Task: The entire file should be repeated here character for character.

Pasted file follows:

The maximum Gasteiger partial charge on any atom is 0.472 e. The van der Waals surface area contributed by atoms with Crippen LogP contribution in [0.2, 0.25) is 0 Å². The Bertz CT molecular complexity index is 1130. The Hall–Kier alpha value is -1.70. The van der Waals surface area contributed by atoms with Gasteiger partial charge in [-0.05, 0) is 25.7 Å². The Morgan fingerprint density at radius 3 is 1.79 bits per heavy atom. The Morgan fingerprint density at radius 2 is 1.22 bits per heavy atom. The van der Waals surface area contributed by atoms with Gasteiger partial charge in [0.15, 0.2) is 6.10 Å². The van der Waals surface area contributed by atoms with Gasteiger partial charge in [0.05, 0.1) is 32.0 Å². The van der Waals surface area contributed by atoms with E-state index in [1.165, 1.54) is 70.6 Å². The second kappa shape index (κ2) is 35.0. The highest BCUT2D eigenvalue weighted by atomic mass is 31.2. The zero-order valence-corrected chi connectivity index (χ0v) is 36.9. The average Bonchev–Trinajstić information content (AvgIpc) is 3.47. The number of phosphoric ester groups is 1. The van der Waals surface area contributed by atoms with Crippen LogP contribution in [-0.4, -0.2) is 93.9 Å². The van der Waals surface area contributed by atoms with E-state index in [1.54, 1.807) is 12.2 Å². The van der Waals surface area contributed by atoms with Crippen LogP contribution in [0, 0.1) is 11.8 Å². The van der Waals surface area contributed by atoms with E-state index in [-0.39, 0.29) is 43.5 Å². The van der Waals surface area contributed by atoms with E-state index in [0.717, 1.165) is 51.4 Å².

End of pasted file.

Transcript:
The maximum Gasteiger partial charge on any atom is 0.472 e. The van der Waals surface area contributed by atoms with Crippen LogP contribution in [0.2, 0.25) is 0 Å². The Bertz CT molecular complexity index is 1130. The Hall–Kier alpha value is -1.70. The van der Waals surface area contributed by atoms with Gasteiger partial charge in [-0.05, 0) is 25.7 Å². The Morgan fingerprint density at radius 3 is 1.79 bits per heavy atom. The Morgan fingerprint density at radius 2 is 1.22 bits per heavy atom. The van der Waals surface area contributed by atoms with Gasteiger partial charge in [0.15, 0.2) is 6.10 Å². The van der Waals surface area contributed by atoms with Gasteiger partial charge in [0.05, 0.1) is 32.0 Å². The van der Waals surface area contributed by atoms with E-state index in [1.165, 1.54) is 70.6 Å². The second kappa shape index (κ2) is 35.0. The highest BCUT2D eigenvalue weighted by atomic mass is 31.2. The zero-order valence-corrected chi connectivity index (χ0v) is 36.9. The average Bonchev–Trinajstić information content (AvgIpc) is 3.47. The number of phosphoric ester groups is 1. The van der Waals surface area contributed by atoms with Crippen LogP contribution in [-0.4, -0.2) is 93.9 Å². The van der Waals surface area contributed by atoms with E-state index in [1.54, 1.807) is 12.2 Å². The van der Waals surface area contributed by atoms with Crippen LogP contribution in [0, 0.1) is 11.8 Å². The van der Waals surface area contributed by atoms with E-state index in [-0.39, 0.29) is 43.5 Å². The van der Waals surface area contributed by atoms with E-state index in [0.717, 1.165) is 51.4 Å².